Effects and Improvement of Carbon Reduction by Greenspace Establishment in Riparian Zones

수변구역 조성녹지의 탄소저감 효과 및 증진방안

  • Received : 2015.10.21
  • Accepted : 2015.11.17
  • Published : 2015.12.31


This study quantified storage and annual uptake of carbon for riparian greenspaces established in watersheds of four major rivers in South Korea and explored desirable strategies to improve carbon reduction effects of riparian greenspaces. Greenspace structure and planting technique in the 40 study sites sampled were represented by single-layered planting of small trees in low density, with stem diameter at breast height of $6.9{\pm}0.2cm$ and planting density of $10.4{\pm}0.8trees/100m^2$ on average. Storage and annual uptake of carbon per unit area by planted trees averaged $8.2{\pm}0.5t/ha$ and $1.7{\pm}0.1t/ha/yr$, respectively, increasing as planting density got higher. Mean organic matter and carbon storage in soils were $1.4{\pm}0.1%$ and $26.4{\pm}1.5t/ha$, respectively. Planted trees and soils per ha stored the amount of carbon emitted from gasoline consumption of about 61 kL, and the trees per ha annually offset carbon emissions from gasoline use of about 3 kL. These carbon reduction effects are associated with tree growth over five years to fewer than 10 years after planting, and predicted to become much greater as the planted trees grow. This study simulated changes in annual carbon uptake by tree growth over future 30 years for typical planting models selected as different from the planting technique in the study sites. The simulation revealed that cumulative annual carbon uptake for a multilayered and grouped ecological planting model with both larger tree size and higher planting density was approximately 1.9 times greater 10 years after planting and 1.5 times greater 30 years after than that in the study sites. Strategies to improve carbon reduction effects of riparian greenspaces suggest multilayered and grouped planting mixed with relatively large trees, middle/high density planting of native species mixed with fast-growing trees, and securing the soil environment favorable for normal growth of planting tree species. The research findings are expected to be useful as practical guidelines to improve the role of a carbon uptake source, in addition to water quality conservation and wildlife inhabitation, in implementing riparian greenspace projects under the beginning stage.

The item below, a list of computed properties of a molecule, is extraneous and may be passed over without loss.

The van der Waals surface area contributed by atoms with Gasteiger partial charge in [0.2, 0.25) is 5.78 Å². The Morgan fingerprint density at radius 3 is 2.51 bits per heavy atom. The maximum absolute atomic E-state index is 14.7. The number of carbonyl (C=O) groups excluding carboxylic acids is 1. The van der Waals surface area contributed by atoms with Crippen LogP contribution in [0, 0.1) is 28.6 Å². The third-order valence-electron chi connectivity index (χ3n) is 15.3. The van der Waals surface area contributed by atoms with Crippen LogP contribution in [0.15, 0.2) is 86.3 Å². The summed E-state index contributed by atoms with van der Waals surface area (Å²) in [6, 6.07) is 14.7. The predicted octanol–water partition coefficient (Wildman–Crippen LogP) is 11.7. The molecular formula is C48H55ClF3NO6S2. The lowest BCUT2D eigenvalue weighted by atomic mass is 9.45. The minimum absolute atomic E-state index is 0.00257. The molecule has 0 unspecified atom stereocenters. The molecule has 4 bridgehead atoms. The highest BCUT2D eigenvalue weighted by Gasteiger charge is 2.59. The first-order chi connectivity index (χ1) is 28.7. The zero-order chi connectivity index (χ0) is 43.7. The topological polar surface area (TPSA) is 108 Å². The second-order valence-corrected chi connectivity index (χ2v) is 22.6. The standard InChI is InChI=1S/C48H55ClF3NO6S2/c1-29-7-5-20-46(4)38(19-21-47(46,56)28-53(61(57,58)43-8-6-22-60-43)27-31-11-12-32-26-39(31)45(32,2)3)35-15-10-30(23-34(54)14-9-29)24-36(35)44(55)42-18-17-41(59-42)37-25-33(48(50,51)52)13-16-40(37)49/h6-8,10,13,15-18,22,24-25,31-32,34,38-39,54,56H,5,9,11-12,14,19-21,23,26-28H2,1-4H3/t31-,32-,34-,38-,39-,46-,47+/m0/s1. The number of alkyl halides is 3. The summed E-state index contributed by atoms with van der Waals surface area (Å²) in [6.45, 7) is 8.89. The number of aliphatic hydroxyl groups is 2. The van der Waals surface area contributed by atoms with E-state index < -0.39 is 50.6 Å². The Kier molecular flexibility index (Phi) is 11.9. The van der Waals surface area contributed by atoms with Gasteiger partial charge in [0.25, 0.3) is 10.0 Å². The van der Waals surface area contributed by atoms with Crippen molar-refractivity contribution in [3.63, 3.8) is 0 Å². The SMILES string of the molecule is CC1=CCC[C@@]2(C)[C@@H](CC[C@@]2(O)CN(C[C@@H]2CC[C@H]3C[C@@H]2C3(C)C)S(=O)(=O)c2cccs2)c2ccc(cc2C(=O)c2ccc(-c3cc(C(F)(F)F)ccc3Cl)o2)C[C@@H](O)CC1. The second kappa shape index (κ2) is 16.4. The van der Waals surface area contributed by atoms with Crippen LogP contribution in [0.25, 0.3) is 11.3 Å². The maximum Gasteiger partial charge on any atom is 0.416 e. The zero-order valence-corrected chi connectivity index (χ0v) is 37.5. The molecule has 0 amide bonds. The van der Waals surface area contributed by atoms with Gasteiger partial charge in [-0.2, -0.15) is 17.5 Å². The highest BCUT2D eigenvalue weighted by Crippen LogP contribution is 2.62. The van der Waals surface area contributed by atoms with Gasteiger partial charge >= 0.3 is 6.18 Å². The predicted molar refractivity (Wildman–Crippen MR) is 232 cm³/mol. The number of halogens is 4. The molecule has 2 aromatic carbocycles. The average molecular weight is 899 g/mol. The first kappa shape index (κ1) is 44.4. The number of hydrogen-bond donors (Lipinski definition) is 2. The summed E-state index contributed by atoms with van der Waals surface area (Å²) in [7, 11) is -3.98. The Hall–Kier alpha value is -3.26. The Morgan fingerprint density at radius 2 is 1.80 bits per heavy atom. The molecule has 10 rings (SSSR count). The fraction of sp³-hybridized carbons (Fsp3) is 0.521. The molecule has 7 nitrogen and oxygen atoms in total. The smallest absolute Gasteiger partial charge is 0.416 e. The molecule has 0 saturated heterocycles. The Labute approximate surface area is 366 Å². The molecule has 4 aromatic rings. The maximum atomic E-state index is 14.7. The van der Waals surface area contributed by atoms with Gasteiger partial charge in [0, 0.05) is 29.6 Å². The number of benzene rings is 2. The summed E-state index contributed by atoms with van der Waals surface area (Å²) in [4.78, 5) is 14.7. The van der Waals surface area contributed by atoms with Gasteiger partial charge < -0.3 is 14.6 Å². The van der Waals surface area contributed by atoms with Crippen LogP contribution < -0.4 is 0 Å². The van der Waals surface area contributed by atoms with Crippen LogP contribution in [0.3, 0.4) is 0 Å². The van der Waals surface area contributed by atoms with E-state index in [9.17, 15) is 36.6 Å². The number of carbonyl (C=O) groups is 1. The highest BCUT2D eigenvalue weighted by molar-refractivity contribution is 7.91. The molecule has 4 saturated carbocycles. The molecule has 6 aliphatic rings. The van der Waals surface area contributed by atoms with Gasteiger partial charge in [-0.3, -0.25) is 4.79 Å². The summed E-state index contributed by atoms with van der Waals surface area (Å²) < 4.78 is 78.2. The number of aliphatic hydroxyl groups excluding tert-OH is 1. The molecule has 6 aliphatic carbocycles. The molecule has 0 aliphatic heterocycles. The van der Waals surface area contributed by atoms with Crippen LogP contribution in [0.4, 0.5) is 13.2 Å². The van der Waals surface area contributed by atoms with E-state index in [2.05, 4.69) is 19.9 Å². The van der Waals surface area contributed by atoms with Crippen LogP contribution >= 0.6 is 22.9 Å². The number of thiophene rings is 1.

Carbon Storage;Carbon Uptake;Greenspace Structure;Planting Technique


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